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Media & Entertainment

11 South Square offers extensive experience and expertise in the field of entertainment and media law. Its members have acted in a number of ground-breaking media cases in recent years, typically involving interplay between intellectual property rights and contractual obligations. All members of Chambers accept media cases.

 

Notable Cases

Cayman Music (Bob Marley) v Blue Mountain [2014] EWHC 1690 (Ch)

Cayman Music (Bob Marley) v Blue Mountain [2014] EWHC 1690 (Ch)

High Court trial in relation to the Copyright in Bob Marley’s song ”No Woman No Cry” as well as other musical works. There was also a claim for an account of sums mistakenly had and received by the Defendant from copyright collecting societies in respect of the works.

[2014] EWHC 1690 (Ch)

 

Rihanna & ors v Topshop & ors [2015] EWCA Civ 3

Rihanna & ors v Topshop & ors [2015] EWCA Civ 3

This was the trial and subsequent appeal of a complaint made by the world famous singer, Rihanna, that Topshop had infringed her rights by selling a t-shirt with her image on it and that this constituted an act of passing off. There was no claim in copyright because the photo on the t-shirt was taken by an independent photographer, and he had licensed his copyright to Topshop.  This matter has gained much media attention both because of the parties involved and because the claim itself was framed so as to cover any image of Rihanna. 

At trial, the claimants restricted their claim to a particular complaint about the image used on t-shirt, saying that it reflected particular promotional images from Rihanna’s Talk that Talk album.  They succeeded on that narrower basis.  The Court of Appeal has now upheld the first instance judgment, finding  that, with all the particular factors of the case, the sale by Topshop of the t-shirt did amount to passing off. 

Hugo Cuddigan acted for Topshop. 

Rihanna & ors v Topshop & ors [2015] EWCA Civ 3

Public Relations Consultants Association Ltd v The Newspaper Licensing Agency Ltd & Ors [2013] UKSC 18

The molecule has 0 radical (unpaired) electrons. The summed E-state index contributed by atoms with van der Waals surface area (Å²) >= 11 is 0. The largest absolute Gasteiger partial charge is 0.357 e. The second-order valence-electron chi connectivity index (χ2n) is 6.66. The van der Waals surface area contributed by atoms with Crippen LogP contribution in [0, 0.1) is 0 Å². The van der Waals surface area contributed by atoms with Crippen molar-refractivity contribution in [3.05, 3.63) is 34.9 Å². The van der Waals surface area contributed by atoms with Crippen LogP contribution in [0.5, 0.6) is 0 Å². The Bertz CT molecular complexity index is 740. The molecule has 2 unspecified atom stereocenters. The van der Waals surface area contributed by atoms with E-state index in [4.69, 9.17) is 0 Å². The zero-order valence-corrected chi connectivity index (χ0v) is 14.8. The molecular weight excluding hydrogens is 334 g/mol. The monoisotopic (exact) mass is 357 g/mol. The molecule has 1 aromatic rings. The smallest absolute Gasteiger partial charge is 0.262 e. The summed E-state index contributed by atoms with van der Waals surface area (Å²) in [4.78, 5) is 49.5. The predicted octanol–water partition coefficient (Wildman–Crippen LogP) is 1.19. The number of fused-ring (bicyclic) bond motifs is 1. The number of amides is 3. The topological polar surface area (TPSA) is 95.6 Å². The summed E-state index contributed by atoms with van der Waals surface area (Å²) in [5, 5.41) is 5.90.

Public Relations Consultants Association Ltd v The Newspaper Licensing Agency Ltd & Ors [2013] UKSC 18

Two members of chambers have been involved in this long running dispute concerning the licensing by the NLA of internet news aggregation services.  Henry Carr QC represented Meltwater and the PRCA in the Copyright Tribunal in a successful challenge to the NLA’s licensing scheme.  In parallel with this the NLA brought a claim in the High court against them to determine whether end users infringed the NLA’s copyrights and therefore required a licence.  Michael Silverleaf QC represented Meltwater and the PRCA in the High Court and Court of Appeal.  Henry Carr QC took up the cudgels in the Supreme Court.

The Court was asked to determine the scope of the temporary copying exception to copyright infringement introduced by Article 5.1 of Directive 2001/29/EC. The question was whether the copies of a webpage made on a person’s hard-drive and screen during browsing the internet fell within the exception to infringement.

The Court held that such use would not amount to copyright infringement. The court considered that this was an important issue not only to UK internet users and so made a reference to the European Court of Justice to ensure a uniform application of the law throughout the EU.

 [2013] UKSC 18

 

Various claimants v News Group Newspapers

Various claimants v News Group Newspapers

The voicemail interception litigation arising from the activities of journalists at the News of the World and the investigator, Glenn Mulcaire, which has been going on since 2008.  There are many interlocutory clashes (see for example [2012] EWHC 397 (Ch)) and the trial of tranche 2 of the claims, which was due to be heard in February 2013 has now been put back to later in the year.

Ate My Heart Inc (AKA Lady GaGa) v Mind Candy [2011] EWHC 2741 (Ch)

Ate My Heart Inc (AKA Lady GaGa) v Mind Candy [2011] EWHC 2741 (Ch)

Ate My Heart Inc (AKA Lady GaGa) claim for trade mark infringement.  Ate My Heart obtained an interim injunction restraining the creators of Moshi Monsters from proceeding with a heavily publicised launch of a single by a parody character.

What the directories say

Intellectual property set 11 South Square houses ‘technically brilliant and user-friendly’ barristers, who have notable experience in cases involving copyright infringement, brand protection and contract disputes.
Legal 500 2017

 

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